It’s clear that Lori is indeed making a difference at her credit union, and in her community. She was voted “Favorite Loan Officer” in the Williston Herald’s Reader’s Choice Awards in 2015, the first year the contest ran. In addition, she lends her talents to other organizations, including the Miss North Dakota Scholarship Pageant, Junior Achievement, the Upper Missouri Valley Fair Board of Directors, the WCCU Relay for Life team, and Feed the Starving Children, just to name a few.
Still, she is humble about the part she plays in the greater picture of community involvement. “I am proud of Western Cooperative Credit Union for its benevolence to the community and its involvement in community affairs. Management and employees are always volunteering their time and services to community projects,” she remarked.
In her personal life, Lori has been married to her husband, Shannon, who works for the NDDOT, for almost 43 years. They have two adult children: son Coleman and daughter Lise; one son-in-law, Chris; and four grandchildren ranging in age from 3 to 18 years.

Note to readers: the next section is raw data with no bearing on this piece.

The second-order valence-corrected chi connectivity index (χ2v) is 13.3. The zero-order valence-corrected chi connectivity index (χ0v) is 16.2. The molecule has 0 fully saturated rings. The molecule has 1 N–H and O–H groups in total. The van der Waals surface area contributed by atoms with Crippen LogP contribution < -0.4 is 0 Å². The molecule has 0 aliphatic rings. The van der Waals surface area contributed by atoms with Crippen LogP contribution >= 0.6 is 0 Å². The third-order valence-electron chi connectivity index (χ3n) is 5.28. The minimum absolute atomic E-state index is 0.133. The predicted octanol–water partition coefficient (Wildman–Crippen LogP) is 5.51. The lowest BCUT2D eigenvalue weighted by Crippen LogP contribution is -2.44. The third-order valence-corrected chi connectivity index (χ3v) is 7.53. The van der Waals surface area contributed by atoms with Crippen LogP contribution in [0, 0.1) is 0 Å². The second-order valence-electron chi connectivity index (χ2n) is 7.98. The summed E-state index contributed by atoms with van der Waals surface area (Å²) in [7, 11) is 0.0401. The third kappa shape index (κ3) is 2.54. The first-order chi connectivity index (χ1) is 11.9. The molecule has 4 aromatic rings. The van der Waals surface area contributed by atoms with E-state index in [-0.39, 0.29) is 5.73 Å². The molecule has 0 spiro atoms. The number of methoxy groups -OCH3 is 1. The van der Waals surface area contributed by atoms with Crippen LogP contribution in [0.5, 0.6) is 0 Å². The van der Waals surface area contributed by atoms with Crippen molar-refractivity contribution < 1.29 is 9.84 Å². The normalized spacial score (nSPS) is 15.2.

Lori and Shannon enjoy hunting together, and have done so for almost 45 years, with Lori herself dressing out most of the deer they harvest. They also enjoy fishing together, and once while fishing for Northern Pike, Lori almost reeled in two snapping turtles at the same time on her two ZEBCO eight-pound lines! One escaped, but the other is now on display in their home.
The entire family enjoys spending time outdoors together, camping, boating, fishing, or hunting. Lori also spends time working in her flower beds, watching wildlife, socializing with friends, and organizing practically anything and everything – all activities she plans to enjoy more starting July 30th, her official retirement day.
In closing, Melanie Stillwell, CEO of Western Cooperative CU had this to say: “Lori has been a big contributor to our lending department and the entire credit union during her years at WCCU. Her impact went beyond lending to the many activities she volunteered for as a representative of the credit union. She developed a very strong rapport with so many of our members, and I know they will miss her. Our staff will certainly miss Lori (and her engaging laugh). Congratulations and thank you for all you have done over the past 17 years!”